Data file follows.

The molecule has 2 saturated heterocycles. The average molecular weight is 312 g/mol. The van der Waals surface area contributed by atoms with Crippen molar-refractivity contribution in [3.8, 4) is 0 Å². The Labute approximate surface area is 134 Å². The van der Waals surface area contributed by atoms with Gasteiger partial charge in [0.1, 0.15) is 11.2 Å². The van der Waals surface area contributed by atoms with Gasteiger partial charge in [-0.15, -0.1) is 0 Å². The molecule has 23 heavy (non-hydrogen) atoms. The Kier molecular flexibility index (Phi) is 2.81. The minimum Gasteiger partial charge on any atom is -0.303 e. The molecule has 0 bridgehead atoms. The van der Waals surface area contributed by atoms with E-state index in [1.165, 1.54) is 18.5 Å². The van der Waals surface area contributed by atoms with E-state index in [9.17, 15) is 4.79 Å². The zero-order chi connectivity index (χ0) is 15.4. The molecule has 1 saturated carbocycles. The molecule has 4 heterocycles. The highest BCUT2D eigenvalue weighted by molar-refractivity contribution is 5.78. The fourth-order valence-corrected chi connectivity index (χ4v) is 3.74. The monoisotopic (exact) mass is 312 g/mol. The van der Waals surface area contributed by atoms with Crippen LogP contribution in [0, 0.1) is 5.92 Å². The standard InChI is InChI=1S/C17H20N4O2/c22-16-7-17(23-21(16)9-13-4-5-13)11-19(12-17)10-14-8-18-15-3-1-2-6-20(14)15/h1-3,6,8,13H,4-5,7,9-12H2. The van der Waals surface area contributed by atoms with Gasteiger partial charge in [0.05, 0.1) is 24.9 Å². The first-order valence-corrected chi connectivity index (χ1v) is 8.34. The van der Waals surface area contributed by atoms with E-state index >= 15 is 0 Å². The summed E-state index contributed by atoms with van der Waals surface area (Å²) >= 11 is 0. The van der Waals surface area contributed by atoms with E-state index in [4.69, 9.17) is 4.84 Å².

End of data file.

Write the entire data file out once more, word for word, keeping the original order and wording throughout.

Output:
The molecule has 2 saturated heterocycles. The average molecular weight is 312 g/mol. The van der Waals surface area contributed by atoms with Crippen molar-refractivity contribution in [3.8, 4) is 0 Å². The Labute approximate surface area is 134 Å². The van der Waals surface area contributed by atoms with Gasteiger partial charge in [0.1, 0.15) is 11.2 Å². The van der Waals surface area contributed by atoms with Gasteiger partial charge in [-0.15, -0.1) is 0 Å². The molecule has 23 heavy (non-hydrogen) atoms. The Kier molecular flexibility index (Phi) is 2.81. The minimum Gasteiger partial charge on any atom is -0.303 e. The molecule has 0 bridgehead atoms. The van der Waals surface area contributed by atoms with E-state index in [1.165, 1.54) is 18.5 Å². The van der Waals surface area contributed by atoms with E-state index in [9.17, 15) is 4.79 Å². The zero-order chi connectivity index (χ0) is 15.4. The molecule has 1 saturated carbocycles. The molecule has 4 heterocycles. The highest BCUT2D eigenvalue weighted by molar-refractivity contribution is 5.78. The fourth-order valence-corrected chi connectivity index (χ4v) is 3.74. The monoisotopic (exact) mass is 312 g/mol. The van der Waals surface area contributed by atoms with Crippen LogP contribution in [0, 0.1) is 5.92 Å². The standard InChI is InChI=1S/C17H20N4O2/c22-16-7-17(23-21(16)9-13-4-5-13)11-19(12-17)10-14-8-18-15-3-1-2-6-20(14)15/h1-3,6,8,13H,4-5,7,9-12H2. The van der Waals surface area contributed by atoms with Gasteiger partial charge in [0.05, 0.1) is 24.9 Å². The first-order valence-corrected chi connectivity index (χ1v) is 8.34. The van der Waals surface area contributed by atoms with E-state index >= 15 is 0 Å². The summed E-state index contributed by atoms with van der Waals surface area (Å²) >= 11 is 0. The van der Waals surface area contributed by atoms with E-state index in [4.69, 9.17) is 4.84 Å².